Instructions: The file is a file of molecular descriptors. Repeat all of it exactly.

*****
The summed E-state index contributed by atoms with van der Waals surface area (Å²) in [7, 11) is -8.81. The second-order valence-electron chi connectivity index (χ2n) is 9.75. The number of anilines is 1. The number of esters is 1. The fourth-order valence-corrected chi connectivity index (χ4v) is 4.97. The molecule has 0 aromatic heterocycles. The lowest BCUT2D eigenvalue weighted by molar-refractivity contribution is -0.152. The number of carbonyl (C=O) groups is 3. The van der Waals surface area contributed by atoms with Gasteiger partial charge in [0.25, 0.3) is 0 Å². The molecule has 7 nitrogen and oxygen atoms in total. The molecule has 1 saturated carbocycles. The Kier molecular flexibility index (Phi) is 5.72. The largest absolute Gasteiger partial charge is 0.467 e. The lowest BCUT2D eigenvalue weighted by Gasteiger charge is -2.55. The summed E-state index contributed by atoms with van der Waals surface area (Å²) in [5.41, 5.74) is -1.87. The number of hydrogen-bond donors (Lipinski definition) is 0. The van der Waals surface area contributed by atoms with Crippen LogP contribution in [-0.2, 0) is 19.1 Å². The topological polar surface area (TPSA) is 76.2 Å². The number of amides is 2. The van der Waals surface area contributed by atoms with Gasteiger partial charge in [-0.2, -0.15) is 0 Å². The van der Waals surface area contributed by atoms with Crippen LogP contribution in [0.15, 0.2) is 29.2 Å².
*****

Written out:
The summed E-state index contributed by atoms with van der Waals surface area (Å²) in [7, 11) is -8.81. The second-order valence-electron chi connectivity index (χ2n) is 9.75. The number of anilines is 1. The number of esters is 1. The fourth-order valence-corrected chi connectivity index (χ4v) is 4.97. The molecule has 0 aromatic heterocycles. The lowest BCUT2D eigenvalue weighted by molar-refractivity contribution is -0.152. The number of carbonyl (C=O) groups is 3. The van der Waals surface area contributed by atoms with Gasteiger partial charge in [0.25, 0.3) is 0 Å². The molecule has 7 nitrogen and oxygen atoms in total. The molecule has 1 saturated carbocycles. The Kier molecular flexibility index (Phi) is 5.72. The largest absolute Gasteiger partial charge is 0.467 e. The lowest BCUT2D eigenvalue weighted by Gasteiger charge is -2.55. The summed E-state index contributed by atoms with van der Waals surface area (Å²) in [5.41, 5.74) is -1.87. The number of hydrogen-bond donors (Lipinski definition) is 0. The van der Waals surface area contributed by atoms with Crippen LogP contribution in [-0.2, 0) is 19.1 Å². The topological polar surface area (TPSA) is 76.2 Å². The number of amides is 2. The van der Waals surface area contributed by atoms with Gasteiger partial charge in [-0.2, -0.15) is 0 Å². The van der Waals surface area contributed by atoms with Crippen LogP contribution in [0.15, 0.2) is 29.2 Å².